In his table of the Seven Deadly Sins, Hieronymus Bosch depicts a bourgeois woman admiring herself in a mirror held up by a devil. Behind her is an open jewelry box. A painting attributed to Nicolas Tournier, which hangs in the Ashmolean Museum, is An Allegory of Justice and Vanity. A young woman holds a balance, symbolizing justice; she does not look at the mirror or the skull on the table before her. Vermeer’s famous painting Girl with a Pearl Earring is sometimes believed to depict the sin of vanity, as the young girl has adorned herself before a glass without further positive allegorical attributes.
All is Vanity, by Charles Allan Gilbert (1873–1929), carries on this theme. An optical illusion, the painting depicts what appears to be a large grinning skull. Upon closer examination, it reveals itself to be a young woman gazing at her reflection in the mirror. In the film The Devil’s Advocate, Satan (Al Pacino) claims that “vanity is his favourite sin”.
Such artistic works served to warn viewers of the ephemeral nature of youthful beauty, as well as the brevity of human life and the inevitability of death.
A specific false pleasure often denounced in Western thought is the pleasure of vanity – Voltaire for example pilloring the character “corrupted by vanity…He breathed in nothing but false glory and false pleasures”.
by PERRY ROMANOWSKI
I saw this article in the Guardian about the delay the EU faces in their ban ofanimal testing of cosmetic products.
For someone new in the cosmetic industry, the role of animal testing may be confusing. There are many brands out there that claim to be ‘cruelty free’ and that ‘don’t test on animals.’ It might make an aspiring cosmetic chemist wonder, why do some companies continue to test on animals? What kind of animal testing is done? If one company could stop testing on animals, why don’t they all?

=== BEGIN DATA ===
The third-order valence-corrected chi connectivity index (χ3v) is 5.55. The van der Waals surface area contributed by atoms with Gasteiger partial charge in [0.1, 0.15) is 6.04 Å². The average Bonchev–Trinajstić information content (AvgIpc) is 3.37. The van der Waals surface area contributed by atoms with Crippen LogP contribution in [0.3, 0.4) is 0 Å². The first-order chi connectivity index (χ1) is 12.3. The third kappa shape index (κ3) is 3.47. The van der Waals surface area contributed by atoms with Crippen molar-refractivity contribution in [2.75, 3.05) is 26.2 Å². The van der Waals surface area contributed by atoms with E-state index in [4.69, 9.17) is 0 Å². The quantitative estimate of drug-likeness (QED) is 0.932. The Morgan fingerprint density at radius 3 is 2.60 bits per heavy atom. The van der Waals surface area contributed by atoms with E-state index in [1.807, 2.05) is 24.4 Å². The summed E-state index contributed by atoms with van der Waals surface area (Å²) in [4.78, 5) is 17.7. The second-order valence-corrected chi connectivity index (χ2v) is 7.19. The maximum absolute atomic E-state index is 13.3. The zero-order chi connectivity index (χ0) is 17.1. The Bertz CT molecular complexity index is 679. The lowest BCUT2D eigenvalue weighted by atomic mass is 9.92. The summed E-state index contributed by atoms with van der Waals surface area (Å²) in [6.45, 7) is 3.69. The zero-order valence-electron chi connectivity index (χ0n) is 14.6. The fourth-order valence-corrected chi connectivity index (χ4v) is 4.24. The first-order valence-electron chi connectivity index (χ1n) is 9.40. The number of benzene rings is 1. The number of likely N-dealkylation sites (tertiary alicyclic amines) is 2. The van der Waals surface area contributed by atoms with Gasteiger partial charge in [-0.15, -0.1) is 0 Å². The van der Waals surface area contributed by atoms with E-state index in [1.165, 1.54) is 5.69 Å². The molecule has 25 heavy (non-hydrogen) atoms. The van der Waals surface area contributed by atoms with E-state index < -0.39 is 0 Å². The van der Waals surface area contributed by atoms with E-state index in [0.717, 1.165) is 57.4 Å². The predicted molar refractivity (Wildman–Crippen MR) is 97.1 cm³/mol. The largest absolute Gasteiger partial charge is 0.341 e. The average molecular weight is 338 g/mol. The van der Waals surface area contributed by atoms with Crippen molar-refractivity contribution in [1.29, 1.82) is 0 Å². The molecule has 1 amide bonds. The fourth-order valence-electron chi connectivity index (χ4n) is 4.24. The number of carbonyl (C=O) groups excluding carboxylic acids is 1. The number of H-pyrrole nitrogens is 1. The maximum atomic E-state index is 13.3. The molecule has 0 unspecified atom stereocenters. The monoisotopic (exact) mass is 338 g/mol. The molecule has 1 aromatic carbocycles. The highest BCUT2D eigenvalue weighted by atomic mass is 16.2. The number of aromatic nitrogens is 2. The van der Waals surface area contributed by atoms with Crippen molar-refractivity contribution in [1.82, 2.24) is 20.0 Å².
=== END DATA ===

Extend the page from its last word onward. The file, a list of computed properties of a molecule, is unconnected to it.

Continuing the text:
Good questions. But before we answer, let’s go over what animal testing has been used in the cosmetic industry.
There are a number of animal tests that can be done on cosmetic formulas and ingredients. The primary tests include the following.
1. Draize test – This is a procedure used to determine dermal irritation. Animals used are albino rabbits who have much more sensitive skin than humans. Semiocclusive patches of the test material are placed on skin and readings are taken at 24 and 72 hours. The skin is then graded for erythema and edema. In the United States, this test is required by law for cosmetics and skin care products under the Federal Hazardous Substances Act.
2. Eye irritancy test – Tests what happens if the cosmetic gets into the eye. It involves albino rabbits again and compounds are put into the eyes. Evaluations take place at 24, 48, 72 hrs and up to 7 days.
3. Guinea Pig Maximization test – This test measures for the sensitizing potential of an ingredient and involves injecting the compound under the skin followed by topical application.
I’ve never been too comfortable doing animal tests and as a cosmetic formulator, I never had to. Fortunately, it is unlikely that you will ever have to do any animal testing yourself. It is typically done by an outside testing laboratory. But governments still require cosmetic companies to demonstrate their products are safe and while they don’t usually require animal testing, for some products, it is the only proof they accept.
I was once asked a series of questions about animal testing. Here is my perspective.
1. Do you think that animal testing for cosmetics should be banned?
While I don’t like animal testing, as the original story shows there are currently no suitable alternatives for some types of tests. I don’t think animal testing should be banned until there are alternative tests that help prove products are safe.